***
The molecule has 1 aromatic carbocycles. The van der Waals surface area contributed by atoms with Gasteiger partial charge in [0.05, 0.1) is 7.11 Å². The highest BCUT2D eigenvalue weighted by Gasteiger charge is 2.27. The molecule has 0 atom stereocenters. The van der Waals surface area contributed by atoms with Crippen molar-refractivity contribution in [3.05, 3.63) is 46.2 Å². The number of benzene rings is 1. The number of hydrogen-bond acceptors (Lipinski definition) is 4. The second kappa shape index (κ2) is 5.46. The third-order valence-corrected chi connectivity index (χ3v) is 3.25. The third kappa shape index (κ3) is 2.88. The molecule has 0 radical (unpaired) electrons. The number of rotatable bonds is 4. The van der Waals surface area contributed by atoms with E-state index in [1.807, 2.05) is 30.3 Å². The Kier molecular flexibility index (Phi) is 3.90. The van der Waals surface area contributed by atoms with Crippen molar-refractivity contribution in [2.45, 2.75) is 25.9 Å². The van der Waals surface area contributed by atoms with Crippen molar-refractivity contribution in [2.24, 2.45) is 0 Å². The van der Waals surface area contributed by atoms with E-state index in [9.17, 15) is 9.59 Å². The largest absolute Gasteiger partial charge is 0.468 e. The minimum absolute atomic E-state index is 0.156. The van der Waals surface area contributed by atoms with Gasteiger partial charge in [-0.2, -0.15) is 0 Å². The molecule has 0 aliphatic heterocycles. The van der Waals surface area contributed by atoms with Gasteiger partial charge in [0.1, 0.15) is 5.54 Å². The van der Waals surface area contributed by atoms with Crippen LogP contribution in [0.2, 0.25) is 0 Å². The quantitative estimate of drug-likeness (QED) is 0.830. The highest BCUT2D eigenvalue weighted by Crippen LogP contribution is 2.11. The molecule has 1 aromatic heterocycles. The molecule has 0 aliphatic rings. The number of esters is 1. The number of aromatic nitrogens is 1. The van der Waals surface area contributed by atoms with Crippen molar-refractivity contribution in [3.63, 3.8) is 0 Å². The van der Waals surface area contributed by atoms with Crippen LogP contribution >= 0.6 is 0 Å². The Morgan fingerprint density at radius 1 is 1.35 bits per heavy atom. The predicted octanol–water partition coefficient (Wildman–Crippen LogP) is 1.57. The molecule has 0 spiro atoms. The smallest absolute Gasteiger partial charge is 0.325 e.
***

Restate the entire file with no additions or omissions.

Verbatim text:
The molecule has 1 aromatic carbocycles. The van der Waals surface area contributed by atoms with Gasteiger partial charge in [0.05, 0.1) is 7.11 Å². The highest BCUT2D eigenvalue weighted by Gasteiger charge is 2.27. The molecule has 0 atom stereocenters. The van der Waals surface area contributed by atoms with Crippen molar-refractivity contribution in [3.05, 3.63) is 46.2 Å². The number of benzene rings is 1. The number of hydrogen-bond acceptors (Lipinski definition) is 4. The second kappa shape index (κ2) is 5.46. The third-order valence-corrected chi connectivity index (χ3v) is 3.25. The third kappa shape index (κ3) is 2.88. The molecule has 0 radical (unpaired) electrons. The number of rotatable bonds is 4. The van der Waals surface area contributed by atoms with E-state index in [1.807, 2.05) is 30.3 Å². The Kier molecular flexibility index (Phi) is 3.90. The van der Waals surface area contributed by atoms with Crippen molar-refractivity contribution in [2.45, 2.75) is 25.9 Å². The van der Waals surface area contributed by atoms with Crippen molar-refractivity contribution in [2.24, 2.45) is 0 Å². The van der Waals surface area contributed by atoms with E-state index in [9.17, 15) is 9.59 Å². The largest absolute Gasteiger partial charge is 0.468 e. The minimum absolute atomic E-state index is 0.156. The van der Waals surface area contributed by atoms with Gasteiger partial charge in [-0.2, -0.15) is 0 Å². The molecule has 0 aliphatic heterocycles. The van der Waals surface area contributed by atoms with Gasteiger partial charge in [0.1, 0.15) is 5.54 Å². The van der Waals surface area contributed by atoms with Crippen LogP contribution in [0.2, 0.25) is 0 Å². The quantitative estimate of drug-likeness (QED) is 0.830. The highest BCUT2D eigenvalue weighted by Crippen LogP contribution is 2.11. The molecule has 1 aromatic heterocycles. The molecule has 0 aliphatic rings. The number of esters is 1. The number of aromatic nitrogens is 1. The van der Waals surface area contributed by atoms with Crippen molar-refractivity contribution in [3.63, 3.8) is 0 Å². The van der Waals surface area contributed by atoms with Crippen LogP contribution >= 0.6 is 0 Å². The Morgan fingerprint density at radius 1 is 1.35 bits per heavy atom. The predicted octanol–water partition coefficient (Wildman–Crippen LogP) is 1.57. The molecule has 0 spiro atoms. The smallest absolute Gasteiger partial charge is 0.325 e.